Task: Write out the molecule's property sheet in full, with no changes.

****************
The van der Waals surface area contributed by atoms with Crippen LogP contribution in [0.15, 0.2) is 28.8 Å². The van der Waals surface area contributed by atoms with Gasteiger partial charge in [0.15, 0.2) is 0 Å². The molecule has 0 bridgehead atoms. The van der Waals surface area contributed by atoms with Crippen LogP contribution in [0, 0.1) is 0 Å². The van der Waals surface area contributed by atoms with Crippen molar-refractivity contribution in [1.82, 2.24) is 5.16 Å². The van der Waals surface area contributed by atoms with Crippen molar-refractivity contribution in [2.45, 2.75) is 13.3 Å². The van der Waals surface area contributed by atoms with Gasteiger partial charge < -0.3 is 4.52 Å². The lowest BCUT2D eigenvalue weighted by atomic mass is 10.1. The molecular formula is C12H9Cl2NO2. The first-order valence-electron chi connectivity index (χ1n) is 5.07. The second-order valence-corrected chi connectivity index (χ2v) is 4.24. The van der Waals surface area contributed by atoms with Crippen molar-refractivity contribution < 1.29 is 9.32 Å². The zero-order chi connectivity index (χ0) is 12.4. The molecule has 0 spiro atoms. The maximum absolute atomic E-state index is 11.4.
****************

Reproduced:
The van der Waals surface area contributed by atoms with Crippen LogP contribution in [0.15, 0.2) is 28.8 Å². The van der Waals surface area contributed by atoms with Gasteiger partial charge in [0.15, 0.2) is 0 Å². The molecule has 0 bridgehead atoms. The van der Waals surface area contributed by atoms with Crippen LogP contribution in [0, 0.1) is 0 Å². The van der Waals surface area contributed by atoms with Crippen molar-refractivity contribution in [1.82, 2.24) is 5.16 Å². The van der Waals surface area contributed by atoms with Crippen molar-refractivity contribution in [2.45, 2.75) is 13.3 Å². The van der Waals surface area contributed by atoms with Gasteiger partial charge < -0.3 is 4.52 Å². The lowest BCUT2D eigenvalue weighted by atomic mass is 10.1. The molecular formula is C12H9Cl2NO2. The first-order valence-electron chi connectivity index (χ1n) is 5.07. The second-order valence-corrected chi connectivity index (χ2v) is 4.24. The van der Waals surface area contributed by atoms with Crippen molar-refractivity contribution < 1.29 is 9.32 Å². The zero-order chi connectivity index (χ0) is 12.4. The molecule has 0 spiro atoms. The maximum absolute atomic E-state index is 11.4.